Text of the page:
When I started this blog earlier this year, I told you Wine and the Rheumatologist would be about anything we wanted it to be. It merely had to have something to do with the craft of rheumatology and something to do with wine. Simple as that!
Now, I want to thank all of you have written, emailed, tweeted or pulled on my sleeve to speak with me about your stories. I have heard stories about old bottles and great bottles. I have seen offices that proudly display wine art and heard about rheumatology wine collectors, winemakers and more. In fact, this is exactly where I hoped we would be by letting the blog develop organically.
I tweeted a lot during our week in the Bay Area,and certainly there was a lot to tweet about! So many restaurants, events, wine lists and more. I enjoyed hearing from those of you who shared your experiences at ACR 2015...and if you haven't yet shared your story with me, I look forward to hearing from you.
Let me share a great wine and ACR 2105 with all of you. It epitomizes everything I think of when I wish to blend my work and my life and I owe this experience to Mike Schweitz, a noted rheumatologist from Palm Beach.
Mike is a fine clinician and wonderful guy who also happens to have burning passion about wine. Mike hosts an annual ‘wine dinner’ within ACR for a select few to which he has invited me in the past. I never have been able to join; or rather, I never made time to join and that is what I refer to as the goal of work-life balance. This year, Mike asked me again to participate and suggested I was welcome not only an enophile, but also as a wine blogger. I snapped at the chance.
On Tuesday evening, about 35 people gathered at the estimable restaurant Perbacco, each principle bringing the equivalent of 2 bottles of something memorable to drink. Over 20 wines were lined up and they included some remarkable offerings. To the wine-tasting initiated, you will appreciate a 20-bottle tasting is a formidable challenge and, accordingly, Mike told me not to consider it a ‘classic’ wine tasting event but something more similar to ‘speed dating’. This was a great analogy and boy was it ever. Each wine-bearing individual had about 2-3 minutes to explain their offering. I noted some were major collectors while others were earlier in their wine experience. Regardless, Mike treated everyone with warmth and respect. No wine snobbery at this event.
Some attendees were monoliths, bringing wine of the same type for years, continuously exploring a region. One such guest was Richard Rynes, who brought an interesting Washington state merlot from Donendei. Others brought wines with personal stories, while still others brought arcane wines and yet one other, Kevin Winthrop, brought a sangiovese rosato that he made! Regardless, there was a story for each wine which only added to the event.
Mike brought the most memorable wines in my opinion (disclosure: I am terribly biased for all wines Italian so this may represent a conflict of interest). He brought a 1996 Valentini trebbiano from Abbruzzo. Not a region known for a lot of great wine but this one is well-known and unusual. Golden in color, aging extraordinarily, we all savored it. My dear friend and wine guru Roberto Fatica from the ristorante Primo Vino in Cleveland had to remind me I drank this wine previously with him, perhaps a decade ago, while traveling in the Veneto (another story for another time) so my wine memory is not perfect.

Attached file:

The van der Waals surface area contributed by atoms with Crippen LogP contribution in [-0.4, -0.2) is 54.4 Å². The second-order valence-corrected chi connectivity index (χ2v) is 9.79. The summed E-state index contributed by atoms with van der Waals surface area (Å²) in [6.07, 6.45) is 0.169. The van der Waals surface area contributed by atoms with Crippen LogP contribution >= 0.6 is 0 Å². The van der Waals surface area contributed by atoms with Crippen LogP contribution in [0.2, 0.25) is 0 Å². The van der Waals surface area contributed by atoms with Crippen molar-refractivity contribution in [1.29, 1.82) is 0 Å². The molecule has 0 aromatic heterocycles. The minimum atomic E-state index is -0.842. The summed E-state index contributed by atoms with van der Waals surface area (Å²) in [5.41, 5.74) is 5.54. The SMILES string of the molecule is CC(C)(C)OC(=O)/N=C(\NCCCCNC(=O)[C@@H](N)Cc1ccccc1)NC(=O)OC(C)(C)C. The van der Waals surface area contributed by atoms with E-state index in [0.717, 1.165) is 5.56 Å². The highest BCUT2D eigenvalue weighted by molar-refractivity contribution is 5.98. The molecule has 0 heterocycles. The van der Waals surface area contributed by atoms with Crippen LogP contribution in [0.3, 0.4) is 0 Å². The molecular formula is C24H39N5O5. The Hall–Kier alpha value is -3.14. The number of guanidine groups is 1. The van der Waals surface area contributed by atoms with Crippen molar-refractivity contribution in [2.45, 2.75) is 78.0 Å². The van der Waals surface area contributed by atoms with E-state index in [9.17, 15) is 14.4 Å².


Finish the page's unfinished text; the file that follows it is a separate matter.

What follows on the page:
By far, however, the wine of the night was a magnum of red called Il Caberlot, again, brought by Mike Schweitz. I had vaguely heard of this legendary wine as it is rare with extremely limited production. There are many stories about Il Caberlot, but at the root of all of them is the uniqueness of the grape identified as a natural hybrid of Cabernet Franc and Merlot. It grows in Tuscany and is produced by Bettina Schnabel Rogosky, who, with her now-deceased husband, started growing and producing this wine in the late 1980s. It only comes in magnums, hand-numbered by the Bettina. As I understand it, the allocation is somewhat capricious with some famous restaurants receiving only 1 magnum in a given year. How Mike acquired it I am uncertain, but it is a testimony to the fact that he is a wine mover and shaker indeed. While this is not the place for sharing tasting notes, I will say emphatically this wine made me very happy.
In a later interview with Mike, he shared this was the12th year of the ACR tasting event. He told me that the original plan born at the 2003 ACR meeting in Orlando was to gather together a number of friends who shared the passion for wine and to have a good time. Among those present at this original tasting included Max Hamburger, Bill Shergy, Herb Baraf, and Greg Schimizzi. They had such a wonderful time they decided to repeat it, and they now have developed a tradition of yearly memorable events. Mike says the focus of the event is not the wine itself but the gathering around wine and sharing its stories with friends and acquaintances. Over the years, they have added a few newbies who are not in the wine geek class as some of us, but merely enjoy the experience and are learning along the way. This event, my friends, is what Wine and the Rheumatologist is all about.
Lastly, while Mike and his ‘founders’ are pretty maxed out in terms of the size of this event, I am betting that there are others among you who are doing something similar. For example, I have an old friend with whom I have been dining with at this meeting for decades and the wine is just part of the joy of reconnecting.
Let me hear about your wine stories at ACR. Email me at firstname.lastname@example.org and follow me on Twitter @LCalabreseDO.